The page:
Who is in charge of transfers at each Premier League club?

Matt Stead

The five-man band with no obvious frontman
, of course. It’s a bit of a mess, with head coach Unai Emery, head of football Raul Sanllehi, interim head of recruitment Francis Cagigao, chief negotiator Huss Fahmy and the vacant technical director role – expected to be filled by Invincible Edu – all having their say. But who gets the deciding vote? Gunnersaurus?


While the responsibility previously fell to director of football Steve Round, who would compile a shortlist of targets then present it to the manager to choose from, his departure last summer necessitated a change. Manager Dean Smith, sporting director Jesus Garcia Pitarch and chief executive Christian Purslow, appointed in October, October and August respectively, have since formed what the Birmingham Mail describes as a ‘triangle of power’.

When the trio come to a conclusion over a potential signing, chairman Nassef Sawiris and majority shareholder Wes Edens – billionaires, both – are asked ever so nicely to part with the requisite funds. It helped deliver Tyrone Mings and Kortney Hause in January, and £12m worth of purchases this summer already. So it seems to be working well enough.


“The role is primarily heading up the recruitment department and having a structure in place which can put players in front of Eddie and his staff, allowing them to make decisions that are going to help in the recruitment of players,” said technical director, and former midfielder, Richard Hughes in May. His team includes old Cherries teammate Steve Fletcher, scouting and recruitment coordinator Craig McKee, senior recruitment consultant Andy Burton, UK senior first-team scout Steve Lovell and head of UK first-team player recruitment – and nephew of the manager – Andy Howe. Uncle Eddie has the final say on transfers, with chief executive Neill Blake doing absolute bits in negotiations.


Let’s just say there is an awful lot of pressure resting squarely on the shoulders of head of recruitment Paul Winstanley after last summer. He reports directly to chairman Tony Bloom and chief executive Paul Barber with regards to transfers; ask Chris Hughton just how little influence the manager has in that department. Technical director Dan Ashworth will also be involved, with the club relying on a more data and analytics-based approach.


Burnley kindly and transparently described Mike Rigg‘s job specification thus upon his appointment as technical director in November 2018: ‘Rigg, who has held a variety of high-profile roles within domestic and international football, will head up the process of talent identification and recruitment throughout the whole club, from Academy to first team.’ The former head of player acquisition at Manchester City works with head of scouting Martin Hodge to identify targets that require approval from chairman Mike Garlick and manager Sean Dyche before being pursued.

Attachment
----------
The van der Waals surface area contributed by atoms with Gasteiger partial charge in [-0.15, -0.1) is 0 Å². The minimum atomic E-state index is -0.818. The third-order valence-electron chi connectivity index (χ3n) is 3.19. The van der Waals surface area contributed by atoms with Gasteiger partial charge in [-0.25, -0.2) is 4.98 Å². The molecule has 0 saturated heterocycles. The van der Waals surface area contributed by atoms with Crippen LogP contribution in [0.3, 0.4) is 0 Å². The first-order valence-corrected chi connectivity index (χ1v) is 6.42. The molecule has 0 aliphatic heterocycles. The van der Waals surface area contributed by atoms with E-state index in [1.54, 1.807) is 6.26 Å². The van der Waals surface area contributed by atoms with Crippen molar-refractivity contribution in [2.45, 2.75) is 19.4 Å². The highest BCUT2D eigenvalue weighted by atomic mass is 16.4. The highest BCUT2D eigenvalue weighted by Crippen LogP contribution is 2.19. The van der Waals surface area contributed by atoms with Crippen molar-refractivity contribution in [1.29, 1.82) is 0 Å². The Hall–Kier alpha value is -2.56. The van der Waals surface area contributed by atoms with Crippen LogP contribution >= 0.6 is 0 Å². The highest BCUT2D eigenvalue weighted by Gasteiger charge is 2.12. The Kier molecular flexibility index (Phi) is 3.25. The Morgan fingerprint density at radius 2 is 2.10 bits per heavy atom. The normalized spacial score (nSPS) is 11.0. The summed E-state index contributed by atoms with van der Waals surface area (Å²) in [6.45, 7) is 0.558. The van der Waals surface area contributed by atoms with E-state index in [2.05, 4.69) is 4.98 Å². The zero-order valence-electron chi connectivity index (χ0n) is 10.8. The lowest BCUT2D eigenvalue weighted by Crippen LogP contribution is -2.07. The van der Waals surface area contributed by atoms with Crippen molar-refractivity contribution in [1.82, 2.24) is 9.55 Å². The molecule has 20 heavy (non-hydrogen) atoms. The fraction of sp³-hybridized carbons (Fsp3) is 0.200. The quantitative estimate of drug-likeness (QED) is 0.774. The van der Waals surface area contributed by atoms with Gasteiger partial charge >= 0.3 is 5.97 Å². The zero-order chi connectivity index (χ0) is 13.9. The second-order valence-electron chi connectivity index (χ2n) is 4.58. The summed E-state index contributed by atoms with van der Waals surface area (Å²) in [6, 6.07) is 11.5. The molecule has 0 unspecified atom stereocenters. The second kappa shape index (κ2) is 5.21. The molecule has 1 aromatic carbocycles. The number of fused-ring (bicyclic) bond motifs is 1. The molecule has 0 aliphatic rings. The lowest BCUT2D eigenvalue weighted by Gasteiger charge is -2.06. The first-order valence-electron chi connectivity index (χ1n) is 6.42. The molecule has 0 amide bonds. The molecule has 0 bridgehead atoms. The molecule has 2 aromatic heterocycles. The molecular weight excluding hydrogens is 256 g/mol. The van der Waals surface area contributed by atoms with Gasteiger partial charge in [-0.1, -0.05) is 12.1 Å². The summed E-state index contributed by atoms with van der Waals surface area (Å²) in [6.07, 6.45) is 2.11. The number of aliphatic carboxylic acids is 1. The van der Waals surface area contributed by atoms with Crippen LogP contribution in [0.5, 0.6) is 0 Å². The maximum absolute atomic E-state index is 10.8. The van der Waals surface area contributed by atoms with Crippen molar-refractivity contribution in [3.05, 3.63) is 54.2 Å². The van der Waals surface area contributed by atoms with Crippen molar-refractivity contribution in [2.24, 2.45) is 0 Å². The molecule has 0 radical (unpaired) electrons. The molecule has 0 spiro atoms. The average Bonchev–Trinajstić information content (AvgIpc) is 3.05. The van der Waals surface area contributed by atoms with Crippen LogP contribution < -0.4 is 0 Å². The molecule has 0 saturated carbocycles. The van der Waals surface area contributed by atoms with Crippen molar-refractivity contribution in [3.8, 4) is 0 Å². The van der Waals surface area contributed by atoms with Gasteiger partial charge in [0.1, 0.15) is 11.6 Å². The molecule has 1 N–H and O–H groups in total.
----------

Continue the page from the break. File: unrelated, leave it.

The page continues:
Does it matter? Fine. Whatever. Transfers tend to be guided by the advice of whichever poor sap is currently manager, but their part ends there. Club director Marina Granovskaia, according to Sky Sports, is ‘responsible for player transactions’ and ‘the scouting structure’. Her importance has only increased since technical director Michael Emenalo left in November 2017, as he is yet to be replaced. But she is second in this particular three-tier food chain. Chelsea’s system has, funnily enough, been implemented to ensure they are never reliant on the manager, with owner Roman Abramovich having the absolute final say on transfers.


“I felt this was a position the club needed,” said Frank de Boer in August 2017, welcoming the appointment of former Palace striker and manager Dougie Freedman as the club’s new sporting director. De Boer was gone within three weeks, with Roy Hodgson taking his place in the current set-up. But the manager is not quite as hands-on when it comes to transfers as chairman Steve Parish, with recruitment manager Omar Yabroudi part of the team working beneath the holy Selhurst Park trinity.


“I would never bring in a player that the coach is not looking for or does not want to work with,” director of football Marcel Brands said in April. “The opposite will also not happen. If Marco likes a player but I don’t think he would fit in with the philosophy of the club or think he is not the right choice, too old or whatever it is. We both have to agree.” He and Marco Silva come to a unanimous decision, informed by chief scout Kevin Reeves and chief European scout Gretar Steinsson, then Brands works his negotiating magic.


It took Leicester two months to replace Eduardo Macia as the lynchpin of their scouting department, with Lee Congerton ending an unpopular spell at Celtic by becoming the Foxes’ head of senior recruitment. He and Brendan Rodgers have worked together extensively before, and will do so again with director of football Jon Rudkin brokering any potential deals.


That dastardly transfer committee, the one that betrayed Brendan Rodgers. They have laptops and stuff. Jurgen Klopp has somehow managed to harness the powers of air-con enthusiast and sporting director Michael Edwards, head of scouting and recruitment Dave Fallows and chief scout Barry Hunter to create a Premier League-tipped European champion.